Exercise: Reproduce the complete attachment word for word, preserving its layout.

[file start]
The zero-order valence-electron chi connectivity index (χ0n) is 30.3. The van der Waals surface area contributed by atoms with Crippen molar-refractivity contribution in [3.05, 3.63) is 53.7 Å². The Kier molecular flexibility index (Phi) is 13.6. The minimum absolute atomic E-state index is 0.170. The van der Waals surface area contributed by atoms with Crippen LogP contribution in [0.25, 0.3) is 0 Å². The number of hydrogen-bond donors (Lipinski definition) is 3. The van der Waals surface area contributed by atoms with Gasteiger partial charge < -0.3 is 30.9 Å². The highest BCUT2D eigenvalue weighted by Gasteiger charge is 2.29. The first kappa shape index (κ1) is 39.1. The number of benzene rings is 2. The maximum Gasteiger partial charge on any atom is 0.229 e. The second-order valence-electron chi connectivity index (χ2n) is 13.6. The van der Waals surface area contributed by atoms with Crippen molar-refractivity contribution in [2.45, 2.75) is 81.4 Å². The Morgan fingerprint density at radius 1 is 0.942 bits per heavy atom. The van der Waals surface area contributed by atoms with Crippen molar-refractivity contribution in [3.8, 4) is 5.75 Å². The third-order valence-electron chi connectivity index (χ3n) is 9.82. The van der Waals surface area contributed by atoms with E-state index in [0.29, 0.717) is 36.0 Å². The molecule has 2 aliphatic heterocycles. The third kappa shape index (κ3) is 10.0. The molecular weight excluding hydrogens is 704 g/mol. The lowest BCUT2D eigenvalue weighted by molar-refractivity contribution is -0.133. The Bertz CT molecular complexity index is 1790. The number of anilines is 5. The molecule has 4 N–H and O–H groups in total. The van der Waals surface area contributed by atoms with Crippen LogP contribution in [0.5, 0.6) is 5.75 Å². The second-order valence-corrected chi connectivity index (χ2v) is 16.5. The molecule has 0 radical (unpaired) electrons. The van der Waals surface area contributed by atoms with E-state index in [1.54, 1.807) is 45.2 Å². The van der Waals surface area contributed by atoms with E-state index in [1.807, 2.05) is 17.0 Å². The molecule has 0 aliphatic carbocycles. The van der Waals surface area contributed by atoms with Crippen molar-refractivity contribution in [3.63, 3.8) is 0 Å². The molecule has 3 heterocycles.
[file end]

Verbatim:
The zero-order valence-electron chi connectivity index (χ0n) is 30.3. The van der Waals surface area contributed by atoms with Crippen molar-refractivity contribution in [3.05, 3.63) is 53.7 Å². The Kier molecular flexibility index (Phi) is 13.6. The minimum absolute atomic E-state index is 0.170. The van der Waals surface area contributed by atoms with Crippen LogP contribution in [0.25, 0.3) is 0 Å². The number of hydrogen-bond donors (Lipinski definition) is 3. The van der Waals surface area contributed by atoms with Gasteiger partial charge < -0.3 is 30.9 Å². The highest BCUT2D eigenvalue weighted by Gasteiger charge is 2.29. The first kappa shape index (κ1) is 39.1. The number of benzene rings is 2. The maximum Gasteiger partial charge on any atom is 0.229 e. The second-order valence-electron chi connectivity index (χ2n) is 13.6. The van der Waals surface area contributed by atoms with Crippen molar-refractivity contribution in [2.45, 2.75) is 81.4 Å². The Morgan fingerprint density at radius 1 is 0.942 bits per heavy atom. The van der Waals surface area contributed by atoms with Crippen molar-refractivity contribution in [3.8, 4) is 5.75 Å². The third-order valence-electron chi connectivity index (χ3n) is 9.82. The van der Waals surface area contributed by atoms with E-state index in [0.29, 0.717) is 36.0 Å². The molecule has 2 aliphatic heterocycles. The third kappa shape index (κ3) is 10.0. The molecular weight excluding hydrogens is 704 g/mol. The lowest BCUT2D eigenvalue weighted by molar-refractivity contribution is -0.133. The Bertz CT molecular complexity index is 1790. The number of anilines is 5. The molecule has 4 N–H and O–H groups in total. The van der Waals surface area contributed by atoms with Crippen LogP contribution in [0.5, 0.6) is 5.75 Å². The second-order valence-corrected chi connectivity index (χ2v) is 16.5. The molecule has 0 radical (unpaired) electrons. The van der Waals surface area contributed by atoms with E-state index in [1.54, 1.807) is 45.2 Å². The van der Waals surface area contributed by atoms with E-state index in [1.807, 2.05) is 17.0 Å². The molecule has 0 aliphatic carbocycles. The van der Waals surface area contributed by atoms with Crippen molar-refractivity contribution in [3.63, 3.8) is 0 Å². The molecule has 3 heterocycles.